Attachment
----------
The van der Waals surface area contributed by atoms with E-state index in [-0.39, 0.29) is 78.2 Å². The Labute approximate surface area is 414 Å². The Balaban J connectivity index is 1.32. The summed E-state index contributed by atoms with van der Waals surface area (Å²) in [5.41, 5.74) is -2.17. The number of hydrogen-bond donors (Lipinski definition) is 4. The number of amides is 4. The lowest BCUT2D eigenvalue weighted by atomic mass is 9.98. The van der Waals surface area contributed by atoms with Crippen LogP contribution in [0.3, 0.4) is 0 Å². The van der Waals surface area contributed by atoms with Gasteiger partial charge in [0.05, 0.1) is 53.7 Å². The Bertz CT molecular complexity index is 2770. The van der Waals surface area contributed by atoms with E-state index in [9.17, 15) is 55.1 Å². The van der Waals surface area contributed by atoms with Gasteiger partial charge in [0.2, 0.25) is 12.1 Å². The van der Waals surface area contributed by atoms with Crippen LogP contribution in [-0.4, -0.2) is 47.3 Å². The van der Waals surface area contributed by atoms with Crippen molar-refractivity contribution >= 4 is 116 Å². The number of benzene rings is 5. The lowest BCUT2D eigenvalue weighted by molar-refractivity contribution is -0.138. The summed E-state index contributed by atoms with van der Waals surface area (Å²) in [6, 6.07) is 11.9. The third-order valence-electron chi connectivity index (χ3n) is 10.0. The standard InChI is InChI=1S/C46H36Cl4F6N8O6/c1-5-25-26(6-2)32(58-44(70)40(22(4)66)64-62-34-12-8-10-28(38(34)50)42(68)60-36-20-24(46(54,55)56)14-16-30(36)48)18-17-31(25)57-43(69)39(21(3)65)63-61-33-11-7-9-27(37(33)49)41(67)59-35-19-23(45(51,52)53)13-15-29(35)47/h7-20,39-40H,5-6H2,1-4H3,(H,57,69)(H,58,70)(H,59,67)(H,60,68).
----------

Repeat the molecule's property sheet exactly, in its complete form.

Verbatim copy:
The van der Waals surface area contributed by atoms with E-state index in [-0.39, 0.29) is 78.2 Å². The Labute approximate surface area is 414 Å². The Balaban J connectivity index is 1.32. The summed E-state index contributed by atoms with van der Waals surface area (Å²) in [5.41, 5.74) is -2.17. The number of hydrogen-bond donors (Lipinski definition) is 4. The number of amides is 4. The lowest BCUT2D eigenvalue weighted by atomic mass is 9.98. The van der Waals surface area contributed by atoms with Crippen LogP contribution in [0.3, 0.4) is 0 Å². The van der Waals surface area contributed by atoms with Gasteiger partial charge in [0.05, 0.1) is 53.7 Å². The Bertz CT molecular complexity index is 2770. The van der Waals surface area contributed by atoms with E-state index in [9.17, 15) is 55.1 Å². The van der Waals surface area contributed by atoms with Gasteiger partial charge in [0.2, 0.25) is 12.1 Å². The van der Waals surface area contributed by atoms with Crippen LogP contribution in [-0.4, -0.2) is 47.3 Å². The van der Waals surface area contributed by atoms with Crippen molar-refractivity contribution >= 4 is 116 Å². The number of benzene rings is 5. The lowest BCUT2D eigenvalue weighted by molar-refractivity contribution is -0.138. The summed E-state index contributed by atoms with van der Waals surface area (Å²) in [6, 6.07) is 11.9. The third-order valence-electron chi connectivity index (χ3n) is 10.0. The standard InChI is InChI=1S/C46H36Cl4F6N8O6/c1-5-25-26(6-2)32(58-44(70)40(22(4)66)64-62-34-12-8-10-28(38(34)50)42(68)60-36-20-24(46(54,55)56)14-16-30(36)48)18-17-31(25)57-43(69)39(21(3)65)63-61-33-11-7-9-27(37(33)49)41(67)59-35-19-23(45(51,52)53)13-15-29(35)47/h7-20,39-40H,5-6H2,1-4H3,(H,57,69)(H,58,70)(H,59,67)(H,60,68).